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artisanal film reviews | by maryann johanson

The Last Emperor

End of an Era

When Pu Yi ascended the throne in Peking in 1908, he was only 3 years old. From his short-lived reign to his arrest as a counterrevolutionary in Red China in 1950, he spent his life as little more than a pawn of those who wished to further their own agendas. Nevertheless, director Bernardo Bertolucci’s gorgeous and seductive The Last Emperor imbues this powerless and constantly thwarted figure with a resolute if melancholy grace.
Young Pu Yi (played as an adult by the magnificent John Lone) is superfluous almost from the moment he becomes emperor, no more than a relic in a China that in 1911 becomes a republic with a ruling president. Sequestered and sheltered inside the Forbidden City, a realm of fantastical sites and rituals — women with elaborate headdresses woven with their own hair, armies of worshipful eunuchs — Yi is “a prisoner in his own palace,” says his Scottish tutor, Reginald Johnston (Peter O’Toole), “the loneliest boy on Earth.” Forced from the Forbidden City at last during a period of anti-Manchurian sentiment (Yi is an ethnic Manchurian), the young man is granted asylum by the Japanese and is later crowned emperor of Manchuria after a Japanese invasion. Yi is merely a puppet for the Japanese, however. Even later, in a Red Chinese prison in the 50s, he is a pawn of the communists, useful as an example of their reeducation efforts.

The Last Emperor is a superb examination of the passing of the old world of monarchs and the divine rights of kings (Pu Yi is called “the son of heaven” by his grandmother, the empress dowager, on his ascendancy), through the eyes of a man who embodied that era. In the space of Pu Yi’s lifetime, the base of power shifted from the ruler to the ruled. Working as a simple gardener in Peking in 1967, Yi witnesses student demonstrations that he is helpless to affect — not only do none of the young people recognize him, they won’t even hear a simple plea from him.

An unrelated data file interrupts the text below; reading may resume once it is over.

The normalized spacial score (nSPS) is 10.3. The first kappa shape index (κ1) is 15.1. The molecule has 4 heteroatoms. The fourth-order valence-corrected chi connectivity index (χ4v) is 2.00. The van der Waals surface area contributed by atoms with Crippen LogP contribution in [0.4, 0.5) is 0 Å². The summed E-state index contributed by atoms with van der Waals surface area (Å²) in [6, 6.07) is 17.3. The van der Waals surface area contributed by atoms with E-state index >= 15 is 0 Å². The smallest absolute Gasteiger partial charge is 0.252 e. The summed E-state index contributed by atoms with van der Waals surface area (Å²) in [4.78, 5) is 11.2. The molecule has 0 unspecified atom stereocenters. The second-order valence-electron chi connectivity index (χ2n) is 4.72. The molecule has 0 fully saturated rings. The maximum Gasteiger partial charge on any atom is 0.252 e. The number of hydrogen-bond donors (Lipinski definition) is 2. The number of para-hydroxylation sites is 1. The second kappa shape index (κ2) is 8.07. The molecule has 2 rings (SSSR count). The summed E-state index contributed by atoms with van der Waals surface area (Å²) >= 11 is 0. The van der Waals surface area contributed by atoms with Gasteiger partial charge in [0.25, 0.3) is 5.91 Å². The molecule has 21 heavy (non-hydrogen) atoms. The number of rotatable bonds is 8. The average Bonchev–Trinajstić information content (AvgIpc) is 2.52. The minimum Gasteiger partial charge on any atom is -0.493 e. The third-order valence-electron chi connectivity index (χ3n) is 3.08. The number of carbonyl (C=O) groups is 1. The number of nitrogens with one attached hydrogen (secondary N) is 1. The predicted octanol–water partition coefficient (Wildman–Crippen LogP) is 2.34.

Even more tellingly, when he visits the Forbidden City — now a tourist site one buys an admission ticket to see — a young child yells at him to stay behind the ropes. The boy may echo the bossy little brat Pu Yi was at his age in this same place, but he’s no “lord of 10,000 years” — he’s just a common, proletarian child who doesn’t even see it as daring to scold an old man.

Best Picture 1987
unforgettable movie moment:
When the emperor expels 1000 eunuchs from the Forbidden City as punishment for theft of its treasures, they leave carrying their organs in jars. “Whatever their crimes,” a courtier says, “they cannot be deprived of their right to be buried as whole men.”

previous Best Picture:
1986: Platoon
next Best Picture:
1988: Rain Man


MPAA: rated PG-13

viewed at home on a small screen

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